December 2004 I was nearing the end of my four-month home-stay in Varanasi, India, where I lived with a very generous and welcoming family in tidy, but humble (by American standards), quarters with a bucket shower and a squat toilet. December 2005 I was with my own family wearing the equivalent of a wedding dress, making my "debut" (a bizarre and antiquated tradition) at a southern country club. These incongruous experiences separated by a mere trip around the sun have become emblematic of an overarching feeling in my life—that I don’t belong to one specific “world,”—that nowhere is fully home, so in return anywhere can become a kind of home.
Learning to live in this no man’s land has been a focus, albeit a subconscious one, of my recent years. And the reality that there are so many worlds I could live in and so many lives I could lead has been a paralyzing notion as often as it has been liberating one.
I’ve heard it said that the one thing you can never take away from a person is his or her ability to choose his or her response life’s vicissitudes. I find this to be a fairly reductionist idea. Choice for an oppressed person hardly seems to exist in the same family as the kind of choice I am talking about. My choice is a privileged choice. Privilege has afforded me the opportunity to see first hand myriad ways that a person can choose to live his or her life. And this exposure raises the question again and again: How is it that I want to live in this world?
Whenever these thoughts arise it is Sylvia Plath’s image of the fig tree from The Bell Jar that comes to mind:
“I saw my life branching out before me like the green fig tree in the story. From the tip of every branch, like a fat purple fig, a wonderful future beckoned and winked. One fig was a husband and a happy home and children, and another fig was a famous poet and another fig was a brilliant professor, and another fig was Ee Gee, the amazing editor, and another fig was Europe and Africa and South America, and another fig was Constantin and Socrates and Attila and a pack of other lovers with queer names and offbeat professions, and another fig was an Olympic lady crew champion, and beyond and above these figs were many more figs I couldn't quite make out. I saw myself sitting in the crotch of this fig tree, starving to death, just because I couldn't make up my mind which of the figs I would choose. I wanted each and every one of them, but choosing one meant losing all the rest, and, as I sat there, unable to decide, the figs began to wrinkle and go black, and, one by one, they plopped to the ground at my feet.”
This image of the figs of possibility has resonated so much with me that I internally refer to the different life paths I could take as “my figs.” The fig of being a wife and a mother; the fig of living in a small mountain town, rooting in, and devoting myself to an intimate community; the fig of never truly settling down, of living out of my backpack, and continuing to explore the world; the fig of being a writer; the fig of hiking the Pacific Crest Trail; the fig of ushering Human Becomings into a full vocation. Imagining all those figs twinkling out on the branch, and knowing that in choosing one I give up another gives weight to Kierkegaard’s insight that there is such a thing as “a despair of too much possibility.”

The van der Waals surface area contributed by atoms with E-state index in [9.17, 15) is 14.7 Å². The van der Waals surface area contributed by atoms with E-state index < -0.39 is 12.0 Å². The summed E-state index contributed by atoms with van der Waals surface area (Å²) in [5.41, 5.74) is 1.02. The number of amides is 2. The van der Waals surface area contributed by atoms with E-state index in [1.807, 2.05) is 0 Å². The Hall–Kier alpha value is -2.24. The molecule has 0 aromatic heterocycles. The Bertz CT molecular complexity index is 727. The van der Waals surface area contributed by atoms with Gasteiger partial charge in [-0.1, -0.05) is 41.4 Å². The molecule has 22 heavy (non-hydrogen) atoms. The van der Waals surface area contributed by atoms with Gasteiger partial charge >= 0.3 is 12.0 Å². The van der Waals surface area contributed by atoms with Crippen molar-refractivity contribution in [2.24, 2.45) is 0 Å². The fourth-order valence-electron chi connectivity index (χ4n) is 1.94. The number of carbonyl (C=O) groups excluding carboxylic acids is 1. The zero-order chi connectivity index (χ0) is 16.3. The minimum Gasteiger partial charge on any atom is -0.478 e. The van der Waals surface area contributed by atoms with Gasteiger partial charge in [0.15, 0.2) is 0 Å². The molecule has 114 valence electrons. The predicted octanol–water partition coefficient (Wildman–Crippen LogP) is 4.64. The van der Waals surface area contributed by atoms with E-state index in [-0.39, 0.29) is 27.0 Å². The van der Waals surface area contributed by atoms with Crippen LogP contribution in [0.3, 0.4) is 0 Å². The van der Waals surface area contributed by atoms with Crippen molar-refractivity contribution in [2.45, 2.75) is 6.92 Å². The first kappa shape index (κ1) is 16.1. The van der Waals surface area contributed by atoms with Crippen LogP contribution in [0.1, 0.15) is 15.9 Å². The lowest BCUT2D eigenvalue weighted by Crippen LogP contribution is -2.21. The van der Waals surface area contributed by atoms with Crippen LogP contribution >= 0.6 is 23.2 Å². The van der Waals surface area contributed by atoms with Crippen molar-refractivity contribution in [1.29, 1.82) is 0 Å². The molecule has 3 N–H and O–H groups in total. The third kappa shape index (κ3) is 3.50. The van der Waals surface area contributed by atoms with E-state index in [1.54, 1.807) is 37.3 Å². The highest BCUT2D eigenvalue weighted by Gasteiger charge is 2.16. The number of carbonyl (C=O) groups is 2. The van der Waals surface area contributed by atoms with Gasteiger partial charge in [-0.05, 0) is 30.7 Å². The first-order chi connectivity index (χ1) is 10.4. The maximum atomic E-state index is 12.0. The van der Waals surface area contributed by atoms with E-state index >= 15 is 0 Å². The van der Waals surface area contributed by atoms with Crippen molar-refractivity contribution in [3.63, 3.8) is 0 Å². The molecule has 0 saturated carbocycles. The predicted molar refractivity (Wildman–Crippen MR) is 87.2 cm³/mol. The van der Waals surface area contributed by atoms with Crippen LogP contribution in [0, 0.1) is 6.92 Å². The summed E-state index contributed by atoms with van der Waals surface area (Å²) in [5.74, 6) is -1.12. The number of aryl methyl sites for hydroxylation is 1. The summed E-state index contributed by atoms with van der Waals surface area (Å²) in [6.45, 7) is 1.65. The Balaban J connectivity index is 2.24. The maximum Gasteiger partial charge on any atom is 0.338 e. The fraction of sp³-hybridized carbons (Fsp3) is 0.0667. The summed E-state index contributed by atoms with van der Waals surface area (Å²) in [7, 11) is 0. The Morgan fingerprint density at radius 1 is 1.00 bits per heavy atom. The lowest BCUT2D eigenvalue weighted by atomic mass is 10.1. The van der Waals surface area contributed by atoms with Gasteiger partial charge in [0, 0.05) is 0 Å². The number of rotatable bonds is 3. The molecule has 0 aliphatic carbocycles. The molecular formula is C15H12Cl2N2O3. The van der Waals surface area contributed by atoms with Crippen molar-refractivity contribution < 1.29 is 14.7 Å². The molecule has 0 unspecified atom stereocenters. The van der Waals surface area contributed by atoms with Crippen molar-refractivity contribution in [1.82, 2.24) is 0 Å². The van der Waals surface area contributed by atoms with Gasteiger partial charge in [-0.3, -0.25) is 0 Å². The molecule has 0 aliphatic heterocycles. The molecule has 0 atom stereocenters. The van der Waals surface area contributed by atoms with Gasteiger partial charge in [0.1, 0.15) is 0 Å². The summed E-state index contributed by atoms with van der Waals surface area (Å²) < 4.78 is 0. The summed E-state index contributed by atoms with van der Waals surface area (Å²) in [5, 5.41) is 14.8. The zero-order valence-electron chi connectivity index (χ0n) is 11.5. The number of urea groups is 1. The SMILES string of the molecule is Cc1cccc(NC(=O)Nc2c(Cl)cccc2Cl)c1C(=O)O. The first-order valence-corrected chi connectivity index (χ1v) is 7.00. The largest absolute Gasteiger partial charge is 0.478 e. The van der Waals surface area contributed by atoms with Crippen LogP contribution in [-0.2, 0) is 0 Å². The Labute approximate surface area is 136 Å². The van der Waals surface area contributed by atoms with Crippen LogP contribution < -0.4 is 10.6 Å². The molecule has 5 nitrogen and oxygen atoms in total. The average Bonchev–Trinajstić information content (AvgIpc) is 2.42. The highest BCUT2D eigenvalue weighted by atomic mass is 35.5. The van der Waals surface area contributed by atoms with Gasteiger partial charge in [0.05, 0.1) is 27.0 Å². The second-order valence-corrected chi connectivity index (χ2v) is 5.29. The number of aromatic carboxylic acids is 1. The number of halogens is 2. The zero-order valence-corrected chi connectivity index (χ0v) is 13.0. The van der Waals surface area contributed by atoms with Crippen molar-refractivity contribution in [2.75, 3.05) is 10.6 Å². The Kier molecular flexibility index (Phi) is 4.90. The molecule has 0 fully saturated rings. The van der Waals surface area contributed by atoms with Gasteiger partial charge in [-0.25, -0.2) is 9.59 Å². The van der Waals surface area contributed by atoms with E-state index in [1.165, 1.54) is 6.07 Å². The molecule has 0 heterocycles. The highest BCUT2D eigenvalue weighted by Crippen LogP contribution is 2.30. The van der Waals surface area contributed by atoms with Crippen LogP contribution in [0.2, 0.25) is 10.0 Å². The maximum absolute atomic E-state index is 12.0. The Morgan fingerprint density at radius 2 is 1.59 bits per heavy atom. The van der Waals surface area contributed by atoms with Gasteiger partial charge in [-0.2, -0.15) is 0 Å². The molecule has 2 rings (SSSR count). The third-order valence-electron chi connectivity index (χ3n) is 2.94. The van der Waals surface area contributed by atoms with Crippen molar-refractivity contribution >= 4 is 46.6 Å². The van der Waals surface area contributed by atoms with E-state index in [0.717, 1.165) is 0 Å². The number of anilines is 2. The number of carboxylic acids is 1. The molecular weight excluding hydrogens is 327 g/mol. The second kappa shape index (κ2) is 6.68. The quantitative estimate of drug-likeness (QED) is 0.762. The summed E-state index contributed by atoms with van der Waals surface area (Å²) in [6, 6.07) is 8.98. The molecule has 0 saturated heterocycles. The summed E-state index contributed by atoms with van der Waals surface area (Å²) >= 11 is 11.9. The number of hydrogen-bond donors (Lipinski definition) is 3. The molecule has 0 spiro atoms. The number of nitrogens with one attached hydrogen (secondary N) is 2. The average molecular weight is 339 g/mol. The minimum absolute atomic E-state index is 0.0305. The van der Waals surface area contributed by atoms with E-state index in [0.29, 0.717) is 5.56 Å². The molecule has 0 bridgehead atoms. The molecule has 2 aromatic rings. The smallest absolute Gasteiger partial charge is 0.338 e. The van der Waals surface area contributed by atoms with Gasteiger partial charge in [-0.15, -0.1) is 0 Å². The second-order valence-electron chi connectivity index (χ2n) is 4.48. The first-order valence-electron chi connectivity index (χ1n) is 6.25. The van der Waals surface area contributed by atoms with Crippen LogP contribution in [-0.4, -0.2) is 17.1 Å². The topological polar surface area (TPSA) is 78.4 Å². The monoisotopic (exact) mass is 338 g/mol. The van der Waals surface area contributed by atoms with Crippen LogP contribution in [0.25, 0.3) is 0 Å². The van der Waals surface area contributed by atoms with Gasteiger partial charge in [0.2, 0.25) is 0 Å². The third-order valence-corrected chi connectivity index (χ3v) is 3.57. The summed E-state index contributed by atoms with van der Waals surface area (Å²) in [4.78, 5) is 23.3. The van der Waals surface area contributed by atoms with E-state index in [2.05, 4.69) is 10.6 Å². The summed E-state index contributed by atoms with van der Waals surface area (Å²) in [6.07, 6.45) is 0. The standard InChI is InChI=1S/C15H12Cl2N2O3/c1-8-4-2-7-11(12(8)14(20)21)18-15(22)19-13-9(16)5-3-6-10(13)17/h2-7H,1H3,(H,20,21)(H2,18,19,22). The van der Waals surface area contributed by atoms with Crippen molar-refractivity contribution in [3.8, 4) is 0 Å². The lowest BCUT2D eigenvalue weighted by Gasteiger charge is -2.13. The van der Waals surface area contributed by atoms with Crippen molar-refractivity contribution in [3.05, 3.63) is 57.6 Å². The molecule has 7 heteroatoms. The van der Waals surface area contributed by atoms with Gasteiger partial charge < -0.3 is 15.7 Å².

So how do you choose (if you are lucky enough to have such choices)? Because the truth is you cannot have them all. Or rather, you can perhaps sample many figs, but if you want to truly savor one, then you have to let some doors close and let some paths remain unseen. And I'm getting to a point where I know that while a feast might be alluring, a simple meal is what I actually want.
Every time I have elected to let one life path go, I’ve been filled with sadness, and sometimes even incredible grief, and always a curiosity of, “what would that path have been like?” I think these feelings are normal, but not altogether helpful for finding contentment in the life I am actually living.
Walt Whitman gave voice to one of the greatest paradoxes of human life when he asked, “Do I contradict myself? Very well then, I contradict myself. I am large. I contain multitudes.” I have to imagine that the many figs on the branch are manifestations of the many aspects of an individual human being. One thing that feels essential to me, is that whatever life path I pick, it must have space for the multiple, contradictory elements that are part of my sense of self. There is not enough time, even if I live to a ripe old age, to live out each and every life fantasy, but I do believe that it is essential to choose an external path that creates space for exploring the full inner landscape. And perhaps that is all the guidance I need for making my choices.